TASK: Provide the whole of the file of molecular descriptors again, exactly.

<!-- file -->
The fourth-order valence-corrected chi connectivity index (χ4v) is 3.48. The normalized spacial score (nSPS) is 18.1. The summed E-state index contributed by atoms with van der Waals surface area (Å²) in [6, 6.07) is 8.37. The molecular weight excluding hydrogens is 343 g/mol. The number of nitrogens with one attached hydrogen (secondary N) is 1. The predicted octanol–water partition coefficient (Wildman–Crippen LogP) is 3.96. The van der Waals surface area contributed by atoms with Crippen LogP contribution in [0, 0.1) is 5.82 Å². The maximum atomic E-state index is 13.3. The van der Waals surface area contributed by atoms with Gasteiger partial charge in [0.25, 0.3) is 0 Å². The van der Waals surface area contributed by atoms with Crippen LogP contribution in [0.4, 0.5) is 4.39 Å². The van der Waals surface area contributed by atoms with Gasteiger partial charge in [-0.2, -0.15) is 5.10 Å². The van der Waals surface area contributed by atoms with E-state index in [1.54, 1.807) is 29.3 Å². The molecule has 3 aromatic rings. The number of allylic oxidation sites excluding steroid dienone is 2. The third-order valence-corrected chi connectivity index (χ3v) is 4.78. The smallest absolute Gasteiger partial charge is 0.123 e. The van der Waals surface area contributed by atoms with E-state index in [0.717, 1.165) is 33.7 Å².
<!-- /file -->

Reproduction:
The fourth-order valence-corrected chi connectivity index (χ4v) is 3.48. The normalized spacial score (nSPS) is 18.1. The summed E-state index contributed by atoms with van der Waals surface area (Å²) in [6, 6.07) is 8.37. The molecular weight excluding hydrogens is 343 g/mol. The number of nitrogens with one attached hydrogen (secondary N) is 1. The predicted octanol–water partition coefficient (Wildman–Crippen LogP) is 3.96. The van der Waals surface area contributed by atoms with Crippen LogP contribution in [0, 0.1) is 5.82 Å². The maximum atomic E-state index is 13.3. The van der Waals surface area contributed by atoms with Gasteiger partial charge in [0.25, 0.3) is 0 Å². The van der Waals surface area contributed by atoms with Crippen LogP contribution in [0.4, 0.5) is 4.39 Å². The van der Waals surface area contributed by atoms with Gasteiger partial charge in [-0.2, -0.15) is 5.10 Å². The van der Waals surface area contributed by atoms with E-state index in [1.54, 1.807) is 29.3 Å². The molecule has 3 aromatic rings. The number of allylic oxidation sites excluding steroid dienone is 2. The third-order valence-corrected chi connectivity index (χ3v) is 4.78. The smallest absolute Gasteiger partial charge is 0.123 e. The van der Waals surface area contributed by atoms with E-state index in [0.717, 1.165) is 33.7 Å².